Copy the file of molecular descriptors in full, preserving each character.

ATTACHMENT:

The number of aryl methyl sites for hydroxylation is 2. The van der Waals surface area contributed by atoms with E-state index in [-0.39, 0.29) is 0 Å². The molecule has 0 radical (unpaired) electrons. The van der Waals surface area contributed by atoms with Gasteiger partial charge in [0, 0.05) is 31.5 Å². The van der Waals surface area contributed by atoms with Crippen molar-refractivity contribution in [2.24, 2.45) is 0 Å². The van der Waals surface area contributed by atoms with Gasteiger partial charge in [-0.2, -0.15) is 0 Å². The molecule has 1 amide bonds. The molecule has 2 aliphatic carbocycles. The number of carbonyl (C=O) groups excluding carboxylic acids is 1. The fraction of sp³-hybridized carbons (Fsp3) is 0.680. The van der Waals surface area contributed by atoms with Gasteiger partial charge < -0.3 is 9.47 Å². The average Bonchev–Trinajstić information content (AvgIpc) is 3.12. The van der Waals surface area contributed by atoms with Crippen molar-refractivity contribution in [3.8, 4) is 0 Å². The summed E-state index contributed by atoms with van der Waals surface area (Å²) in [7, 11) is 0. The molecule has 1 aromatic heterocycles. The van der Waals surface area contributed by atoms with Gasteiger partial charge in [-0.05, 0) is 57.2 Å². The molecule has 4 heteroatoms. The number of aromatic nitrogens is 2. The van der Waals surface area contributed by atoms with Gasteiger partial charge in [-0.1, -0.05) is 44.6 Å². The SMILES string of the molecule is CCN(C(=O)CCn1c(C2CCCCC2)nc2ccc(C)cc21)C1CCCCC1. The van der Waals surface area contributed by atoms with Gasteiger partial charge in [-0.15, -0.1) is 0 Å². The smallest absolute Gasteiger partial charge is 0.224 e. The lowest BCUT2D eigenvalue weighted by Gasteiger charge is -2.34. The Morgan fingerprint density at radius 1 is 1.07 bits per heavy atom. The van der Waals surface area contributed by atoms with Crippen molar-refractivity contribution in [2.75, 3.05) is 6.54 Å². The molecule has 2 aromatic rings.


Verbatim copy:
The number of aryl methyl sites for hydroxylation is 2. The van der Waals surface area contributed by atoms with E-state index in [-0.39, 0.29) is 0 Å². The molecule has 0 radical (unpaired) electrons. The van der Waals surface area contributed by atoms with Gasteiger partial charge in [0, 0.05) is 31.5 Å². The van der Waals surface area contributed by atoms with Crippen molar-refractivity contribution in [2.24, 2.45) is 0 Å². The van der Waals surface area contributed by atoms with Gasteiger partial charge in [-0.2, -0.15) is 0 Å². The molecule has 1 amide bonds. The molecule has 2 aliphatic carbocycles. The number of carbonyl (C=O) groups excluding carboxylic acids is 1. The fraction of sp³-hybridized carbons (Fsp3) is 0.680. The van der Waals surface area contributed by atoms with Gasteiger partial charge < -0.3 is 9.47 Å². The average Bonchev–Trinajstić information content (AvgIpc) is 3.12. The van der Waals surface area contributed by atoms with Crippen molar-refractivity contribution in [3.8, 4) is 0 Å². The summed E-state index contributed by atoms with van der Waals surface area (Å²) in [7, 11) is 0. The molecule has 1 aromatic heterocycles. The van der Waals surface area contributed by atoms with Gasteiger partial charge in [-0.05, 0) is 57.2 Å². The molecule has 4 heteroatoms. The number of aromatic nitrogens is 2. The van der Waals surface area contributed by atoms with Gasteiger partial charge in [-0.1, -0.05) is 44.6 Å². The SMILES string of the molecule is CCN(C(=O)CCn1c(C2CCCCC2)nc2ccc(C)cc21)C1CCCCC1. The van der Waals surface area contributed by atoms with Gasteiger partial charge in [-0.15, -0.1) is 0 Å². The smallest absolute Gasteiger partial charge is 0.224 e. The lowest BCUT2D eigenvalue weighted by Gasteiger charge is -2.34. The Morgan fingerprint density at radius 1 is 1.07 bits per heavy atom. The van der Waals surface area contributed by atoms with Crippen molar-refractivity contribution in [2.75, 3.05) is 6.54 Å². The molecule has 2 aromatic rings.